USA: Trial in New York begins accusing ExxonMobil of defrauding shareholders over climate impact of business operations

Lorie Shaull

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11 December 2019

N.Y. loses 'round one,' but fight against Big Oil isn't over

Author: Jennifer Hijazi, E&E News (USA)

New York's top lawyer suffered a major defeat yesterday when a state court decided that prosecutors for Attorney General Letitia James (D) did not present enough evidence that Exxon Mobil Corp. misled investors about the threat of climate change to the oil giant's operations.

But state Supreme Court Justice Barry Ostrager's ruling in People of the State of New York v. Exxon isn't likely to chill other battles over the financial risks of climate change, including the lawsuit Massachusetts Attorney General Maura Healey (D) launched against Exxon during the thick of the Empire State's three-week trial (Greenwire, Dec. 10).

Though Massachusetts, like New York, argues that Exxon misled shareholders, the Bay State also introduced claims of consumer fraud — a noteworthy distinction, Healey's office said.

"Our office has a separate case against Exxon in Massachusetts," said Chloe Gotsis, a spokeswoman for Healey.

"We were the first state to challenge Exxon's ongoing campaign to mislead Massachusetts consumers and investors about the climate dangers caused by its fossil fuel products, and we will continue our work to hold the company accountable for its misrepresentations."...

While some experts saw New York's widely watched case as a watershed moment for climate accountability, the case lived and died on technical questions over securities law...

But even if the outcome of New York's challenge doesn't affect industry practices, other legal experts say the case highlighted the gap between what oil companies are doing about climate risk and what investors think companies are doing.

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12 November 2019

Everything so far has failed: Why Exxon Mobil is being taken to court over climate change

Author: Ryan Devereuax, Intercept (USA)

The case was the People of the State of New York v. Exxon Mobil Corp., which concluded last week. It is part of a wave of litigation directed at the titans of the fossil fuel industry making its way through courts across the country. “It’s only the second climate-change case ever to go to trial in the United States,” Michael Gerrard, a Columbia Law School professor and one of the world’s leading experts on climate liability litigation...“And it’s the first where the plaintiffs were able to obtain discovery from any of the fossil-fuel companies.”...Should New York Attorney General Letitia James succeed in the case, Exxon Mobil could be on the hook for up to $1.6 billion in damages...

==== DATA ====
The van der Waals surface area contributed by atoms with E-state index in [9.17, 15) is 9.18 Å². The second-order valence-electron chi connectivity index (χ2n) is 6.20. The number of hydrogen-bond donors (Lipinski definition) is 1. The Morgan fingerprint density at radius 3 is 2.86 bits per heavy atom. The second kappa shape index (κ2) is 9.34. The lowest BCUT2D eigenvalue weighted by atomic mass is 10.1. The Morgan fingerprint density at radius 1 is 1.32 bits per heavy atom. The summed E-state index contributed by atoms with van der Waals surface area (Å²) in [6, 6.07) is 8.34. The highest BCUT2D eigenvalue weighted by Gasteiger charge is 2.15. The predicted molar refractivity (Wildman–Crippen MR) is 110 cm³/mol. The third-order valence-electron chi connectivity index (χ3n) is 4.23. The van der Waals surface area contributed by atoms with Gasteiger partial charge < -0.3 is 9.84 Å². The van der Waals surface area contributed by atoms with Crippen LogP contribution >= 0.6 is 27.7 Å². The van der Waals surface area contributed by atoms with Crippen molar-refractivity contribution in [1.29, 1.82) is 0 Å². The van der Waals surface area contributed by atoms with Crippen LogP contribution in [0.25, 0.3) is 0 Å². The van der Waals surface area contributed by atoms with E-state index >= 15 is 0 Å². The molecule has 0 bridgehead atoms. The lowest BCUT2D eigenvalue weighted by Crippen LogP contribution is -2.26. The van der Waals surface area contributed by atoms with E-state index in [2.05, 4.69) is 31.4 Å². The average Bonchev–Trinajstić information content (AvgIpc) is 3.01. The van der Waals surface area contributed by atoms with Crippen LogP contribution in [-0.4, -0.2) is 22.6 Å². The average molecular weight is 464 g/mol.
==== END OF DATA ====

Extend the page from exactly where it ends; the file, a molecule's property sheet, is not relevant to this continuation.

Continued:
As reporters stood in line waiting for opening arguments to begin in New York, news broke that the Supreme Court had rejected a plea from more than two dozen multinational energy companies, Exxon Mobil included, to block a state-level lawsuit filed by the city of Baltimore — one of more than a dozen filed by state and local governments across the country. The suit is one of several “public nuisance” cases with the potential to open the fossil fuel industry up to liability for its climate impacts in individual localities and communities...

Citing the journalism that revealed Exxon’s “pattern of deception” in 2015, the complaint went on to argue that the “gravity of ExxonMobil’s historic and continuing unlawful actions cannot be overstated; the world lost 40 critical years to develop and deploy new technologies that would allow an orderly transition away from fossil fuels. ExxonMobil’s deception deprived investors and consumers of the central facts so essential to their investment and purchasing choices..."


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28 October 2019

Is the fight in N.Y. really about climate change?

Author: Jennifer Hijazi, E&E News (USA)

"Is the fight in N.Y. really about climate change?", October 28 2019

Activists have rallied around a high-profile trial over Exxon Mobil Corp.'s disclosures of carbon costs as a landmark legal battle on climate accountability. Attorneys for the company, meanwhile, insist that the case has nothing to do with climate...

Legal experts have anticipated that the outcome of this case, built on the bones of an accounting lawsuit, could reverberate more for the climate movement than for the investor community. Court watchers also note that the case could serve as a key piece in the broader puzzle of how to push Big Oil to internalize the costs associated with a changing climate.